As with Private Roze, life is good for some who cooperate with COVID bureaucrats. Some have a vested interest in perpetuating the pandemic. Musa al-Gharbi, a sociology fellow at Columbia University, recently observed why academics and bureaucrats don’t want to let go of COVID:
A constellation of scholars, bureaucrats and pundits seem invested in COVID remaining a “crisis” indefinitely. As the political scientist Oren Cass put it, many have been granted more money, prestige and institutional power than they have ever had in the wake of the pandemic. For them, a “return to normal” would mean a return to being largely ignored and exerting marginal influence over society. It would mean losing new revenue streams they have grown accustomed to, and so on. In light of this reality, it is perfectly natural that many experts, administrators and “talking heads” would be disinclined to return to “normal” – loss aversion is a powerful cognitive bias. However, recognizing these impulses as banal (rather than nefarious) does not render them unproblematic. They can skew policymaking and expert advice towards continued invasive policies and a continued sense of panic in ways that are excessive and pernicious.
Ending Our Silence
The will of the voting public will often do little to reverse policies of unbridled bureaucracies. In his seminal Democracy in America, written in 1840, Alexis de Tocqueville explained that in Europe the basis of power was “the upper echelons of society,” whereas power in America began with individuals acting in associations, local governments and then states. Today Tocqueville wouldn’t recognize an America where power resides so significantly in an unconstitutional federal bureaucracy.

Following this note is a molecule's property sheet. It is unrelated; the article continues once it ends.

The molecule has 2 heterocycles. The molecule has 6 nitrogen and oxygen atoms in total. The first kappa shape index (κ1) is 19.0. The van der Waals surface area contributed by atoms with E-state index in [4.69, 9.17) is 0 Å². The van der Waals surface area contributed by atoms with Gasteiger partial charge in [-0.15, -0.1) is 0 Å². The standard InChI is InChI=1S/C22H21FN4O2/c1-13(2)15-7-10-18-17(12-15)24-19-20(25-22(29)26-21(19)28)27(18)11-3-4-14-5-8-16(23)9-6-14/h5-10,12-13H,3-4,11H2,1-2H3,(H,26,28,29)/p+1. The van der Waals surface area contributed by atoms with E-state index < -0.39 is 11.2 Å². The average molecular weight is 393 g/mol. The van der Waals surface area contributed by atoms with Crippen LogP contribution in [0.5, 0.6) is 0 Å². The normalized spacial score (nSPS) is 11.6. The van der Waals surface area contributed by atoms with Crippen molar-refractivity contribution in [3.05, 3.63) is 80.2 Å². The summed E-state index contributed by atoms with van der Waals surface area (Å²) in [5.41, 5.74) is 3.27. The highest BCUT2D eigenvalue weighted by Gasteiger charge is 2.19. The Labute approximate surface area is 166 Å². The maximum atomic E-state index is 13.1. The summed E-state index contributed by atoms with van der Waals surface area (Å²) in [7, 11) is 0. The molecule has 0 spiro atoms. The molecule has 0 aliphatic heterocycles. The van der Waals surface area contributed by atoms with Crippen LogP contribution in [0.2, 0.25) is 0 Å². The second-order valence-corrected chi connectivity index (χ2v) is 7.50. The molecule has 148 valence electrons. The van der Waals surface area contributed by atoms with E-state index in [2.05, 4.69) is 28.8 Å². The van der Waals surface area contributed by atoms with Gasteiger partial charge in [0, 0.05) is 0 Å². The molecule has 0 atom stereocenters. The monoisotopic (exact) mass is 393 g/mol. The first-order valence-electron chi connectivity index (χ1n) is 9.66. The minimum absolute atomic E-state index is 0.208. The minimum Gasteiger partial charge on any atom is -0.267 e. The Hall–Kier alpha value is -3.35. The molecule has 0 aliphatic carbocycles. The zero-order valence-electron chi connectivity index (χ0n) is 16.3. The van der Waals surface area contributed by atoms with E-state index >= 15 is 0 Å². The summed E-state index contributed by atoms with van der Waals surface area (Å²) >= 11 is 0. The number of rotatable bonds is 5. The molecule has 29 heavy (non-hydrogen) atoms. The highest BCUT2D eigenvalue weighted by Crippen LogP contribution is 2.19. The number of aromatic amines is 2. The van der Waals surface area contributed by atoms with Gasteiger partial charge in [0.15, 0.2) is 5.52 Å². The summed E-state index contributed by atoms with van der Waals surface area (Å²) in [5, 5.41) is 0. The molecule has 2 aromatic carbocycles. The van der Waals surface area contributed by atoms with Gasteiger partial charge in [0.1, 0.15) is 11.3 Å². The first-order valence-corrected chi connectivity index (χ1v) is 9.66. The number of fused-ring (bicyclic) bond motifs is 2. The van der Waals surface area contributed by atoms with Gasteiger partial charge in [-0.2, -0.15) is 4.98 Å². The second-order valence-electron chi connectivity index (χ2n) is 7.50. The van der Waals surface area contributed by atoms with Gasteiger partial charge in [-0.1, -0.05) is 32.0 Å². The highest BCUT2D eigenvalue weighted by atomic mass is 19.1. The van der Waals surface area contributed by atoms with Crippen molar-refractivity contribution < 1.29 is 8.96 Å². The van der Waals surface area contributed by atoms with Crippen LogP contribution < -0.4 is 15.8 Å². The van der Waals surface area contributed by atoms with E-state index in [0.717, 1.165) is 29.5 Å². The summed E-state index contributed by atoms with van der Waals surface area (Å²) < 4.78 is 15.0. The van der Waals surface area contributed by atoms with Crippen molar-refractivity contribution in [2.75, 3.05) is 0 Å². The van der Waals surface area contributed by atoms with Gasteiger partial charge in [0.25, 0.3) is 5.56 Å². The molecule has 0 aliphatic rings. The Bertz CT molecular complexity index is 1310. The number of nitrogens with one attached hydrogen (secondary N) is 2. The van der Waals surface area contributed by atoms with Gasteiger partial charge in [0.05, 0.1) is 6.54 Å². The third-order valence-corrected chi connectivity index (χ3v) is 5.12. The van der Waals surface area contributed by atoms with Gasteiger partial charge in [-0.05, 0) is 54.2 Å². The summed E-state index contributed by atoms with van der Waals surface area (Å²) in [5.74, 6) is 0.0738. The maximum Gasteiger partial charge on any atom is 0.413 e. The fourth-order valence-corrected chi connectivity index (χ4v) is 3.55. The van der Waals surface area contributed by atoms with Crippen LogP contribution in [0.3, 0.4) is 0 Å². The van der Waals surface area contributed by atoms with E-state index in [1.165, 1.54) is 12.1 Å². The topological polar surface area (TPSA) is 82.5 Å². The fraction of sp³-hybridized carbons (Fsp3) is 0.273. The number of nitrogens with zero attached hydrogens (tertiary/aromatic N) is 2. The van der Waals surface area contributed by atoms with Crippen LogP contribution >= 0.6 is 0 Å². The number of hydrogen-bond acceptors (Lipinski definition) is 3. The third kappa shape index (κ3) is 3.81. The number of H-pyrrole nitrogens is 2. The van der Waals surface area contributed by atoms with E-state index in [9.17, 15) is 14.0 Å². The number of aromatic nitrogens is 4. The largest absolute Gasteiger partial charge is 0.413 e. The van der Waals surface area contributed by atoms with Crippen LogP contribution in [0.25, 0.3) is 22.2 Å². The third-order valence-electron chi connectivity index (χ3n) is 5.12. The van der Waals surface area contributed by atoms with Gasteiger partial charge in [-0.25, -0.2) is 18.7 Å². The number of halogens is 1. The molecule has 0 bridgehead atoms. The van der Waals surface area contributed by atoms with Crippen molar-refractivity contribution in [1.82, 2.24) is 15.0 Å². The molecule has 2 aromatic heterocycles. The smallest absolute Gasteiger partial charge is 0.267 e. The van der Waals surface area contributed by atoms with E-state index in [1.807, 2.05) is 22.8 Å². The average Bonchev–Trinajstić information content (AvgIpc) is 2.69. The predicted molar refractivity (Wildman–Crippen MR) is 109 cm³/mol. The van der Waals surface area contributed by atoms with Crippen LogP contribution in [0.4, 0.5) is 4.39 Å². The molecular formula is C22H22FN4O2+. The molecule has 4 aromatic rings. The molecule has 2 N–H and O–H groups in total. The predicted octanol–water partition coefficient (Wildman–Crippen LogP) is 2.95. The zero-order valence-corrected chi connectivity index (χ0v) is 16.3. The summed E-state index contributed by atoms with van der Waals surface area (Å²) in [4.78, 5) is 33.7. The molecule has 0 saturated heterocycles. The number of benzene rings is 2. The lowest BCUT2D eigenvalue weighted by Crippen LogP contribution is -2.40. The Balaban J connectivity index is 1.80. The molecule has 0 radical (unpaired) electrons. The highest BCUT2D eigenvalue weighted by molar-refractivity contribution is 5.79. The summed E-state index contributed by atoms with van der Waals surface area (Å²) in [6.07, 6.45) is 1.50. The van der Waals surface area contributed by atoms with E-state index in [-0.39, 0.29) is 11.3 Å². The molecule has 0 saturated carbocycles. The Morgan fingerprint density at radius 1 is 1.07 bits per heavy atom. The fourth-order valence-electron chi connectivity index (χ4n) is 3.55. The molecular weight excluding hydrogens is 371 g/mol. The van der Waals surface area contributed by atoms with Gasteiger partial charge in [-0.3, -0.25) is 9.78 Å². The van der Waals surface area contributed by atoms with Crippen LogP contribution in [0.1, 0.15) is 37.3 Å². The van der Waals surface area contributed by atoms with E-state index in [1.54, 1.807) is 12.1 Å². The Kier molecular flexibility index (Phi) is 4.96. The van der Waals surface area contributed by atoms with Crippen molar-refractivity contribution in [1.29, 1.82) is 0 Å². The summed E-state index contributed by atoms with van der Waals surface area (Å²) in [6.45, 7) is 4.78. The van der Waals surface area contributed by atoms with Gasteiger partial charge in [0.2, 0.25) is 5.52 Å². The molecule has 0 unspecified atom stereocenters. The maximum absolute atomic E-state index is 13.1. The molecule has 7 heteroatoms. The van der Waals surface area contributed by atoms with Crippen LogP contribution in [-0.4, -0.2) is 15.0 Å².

Yet, Tocqueville saw that centralization might one day lead to “administrative despotism:”
After having thus taken each individual one by one into its powerful hands, and having molded him as it pleases, the sovereign power extends its arms over the entire society; it covers the surface of society with a network of small, complicated, minute, and uniform rules, which the most original minds and the most vigorous souls cannot break through to go beyond the crowd; it does not break wills, but it softens them, bends them and directs them; it rarely forces action, but it constantly opposes your acting; it does not destroy, it prevents birth; it does not tyrannize, it hinders, it represses, it enervates, it extinguishes, it stupefies, and finally it reduces each nation to being nothing more than a flock of timid and industrious animals, of which the government is the shepherd.